I am currently enthralled by Ted Hughes, in a way that has seldom happened.
Yeats is My Poet; he is magnetic north to me, pointing way to my truest self.
Stevens somehow brings me into his singular universe, if I let him—if I surrender to his rhythms, and his conceits—and at the end, I become attuned better to my own.
Eliot quite often moves me; we share weaknesses, I think, both of us too often mesmerized by the past.
Auden is my companionable poet, who I can read in good times and bad, and who makes me laugh and feel happy to be human.
Dickinson is my first love; I fell for her in grade school, when I discovered that she was nobody too, and referred to angleworms as "fellows", and when I grew older, fell deeper for her ability to find ecstasy in stillness, to mock death as if it was a house-servant, and for her strangeness, her insolence, and her audacity.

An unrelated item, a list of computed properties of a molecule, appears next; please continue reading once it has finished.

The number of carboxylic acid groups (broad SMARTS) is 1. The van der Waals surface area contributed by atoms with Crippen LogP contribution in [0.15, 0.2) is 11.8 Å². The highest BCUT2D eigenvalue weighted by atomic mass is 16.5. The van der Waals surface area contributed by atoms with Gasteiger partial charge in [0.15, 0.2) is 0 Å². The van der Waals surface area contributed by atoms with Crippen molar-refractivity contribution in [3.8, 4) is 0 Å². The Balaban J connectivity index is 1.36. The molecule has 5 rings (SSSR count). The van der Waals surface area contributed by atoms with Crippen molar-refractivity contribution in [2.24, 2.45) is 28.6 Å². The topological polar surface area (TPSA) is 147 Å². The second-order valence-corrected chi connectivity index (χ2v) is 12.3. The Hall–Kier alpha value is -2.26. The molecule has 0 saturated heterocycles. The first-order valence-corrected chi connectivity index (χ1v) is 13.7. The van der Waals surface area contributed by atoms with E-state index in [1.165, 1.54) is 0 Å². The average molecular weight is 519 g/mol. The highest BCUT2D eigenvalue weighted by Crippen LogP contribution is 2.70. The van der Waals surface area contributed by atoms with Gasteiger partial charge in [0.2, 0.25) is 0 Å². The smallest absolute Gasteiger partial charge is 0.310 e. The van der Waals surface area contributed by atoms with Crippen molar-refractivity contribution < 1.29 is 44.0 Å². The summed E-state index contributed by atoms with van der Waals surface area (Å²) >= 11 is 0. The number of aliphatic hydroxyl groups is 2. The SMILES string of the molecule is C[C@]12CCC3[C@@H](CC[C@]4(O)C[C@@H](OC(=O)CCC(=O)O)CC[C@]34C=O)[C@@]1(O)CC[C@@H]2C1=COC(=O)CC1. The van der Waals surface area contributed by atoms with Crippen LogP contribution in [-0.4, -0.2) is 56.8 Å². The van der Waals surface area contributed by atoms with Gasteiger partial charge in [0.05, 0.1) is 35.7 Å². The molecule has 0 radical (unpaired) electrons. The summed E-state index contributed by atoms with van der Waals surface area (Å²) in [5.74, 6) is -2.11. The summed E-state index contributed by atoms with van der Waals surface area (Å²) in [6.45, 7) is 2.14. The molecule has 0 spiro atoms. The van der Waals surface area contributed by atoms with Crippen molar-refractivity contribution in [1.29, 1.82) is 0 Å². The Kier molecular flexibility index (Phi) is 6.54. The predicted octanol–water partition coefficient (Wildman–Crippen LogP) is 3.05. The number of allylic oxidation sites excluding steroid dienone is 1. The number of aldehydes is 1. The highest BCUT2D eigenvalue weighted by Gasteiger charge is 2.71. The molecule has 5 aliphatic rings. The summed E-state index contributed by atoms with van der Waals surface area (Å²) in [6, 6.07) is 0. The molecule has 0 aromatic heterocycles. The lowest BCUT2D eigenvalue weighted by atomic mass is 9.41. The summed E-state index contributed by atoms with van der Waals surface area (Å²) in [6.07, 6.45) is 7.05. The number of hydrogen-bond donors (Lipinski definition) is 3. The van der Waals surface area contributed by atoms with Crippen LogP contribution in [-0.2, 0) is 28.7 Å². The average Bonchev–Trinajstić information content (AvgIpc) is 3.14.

I fell for Plath the moment I read "Lady Lazerus"—I love nearly everything in The Collosus and Ariel, but it was not necessary, to seal the deal. The fierce feminine intelligence at work in that poem, beguiling language and consuming men whole, was enough.
But in Hughes, I am discovering.
It is exhilerating, and I will report soon.
For now, have a look at Ted Hughes' "Crow's Fall":
When Crow was white he decided the sun was too white.
He decided it glared much too whitely.
He decided to attack it and defeat it.
He got his strength flush and in full glitter.
He clawed and fluffed his rage up.
He aimed his beak direct at the sun's centre.
He laughed himself to the centre of himself
At his battle cry trees grew suddenly old,
But the sun brightened-
It brightened, and Crow returned charred black.
He opened his mouth but what came out was charred black.
"Up there," he managed,
"Where white is black and black is white, I won."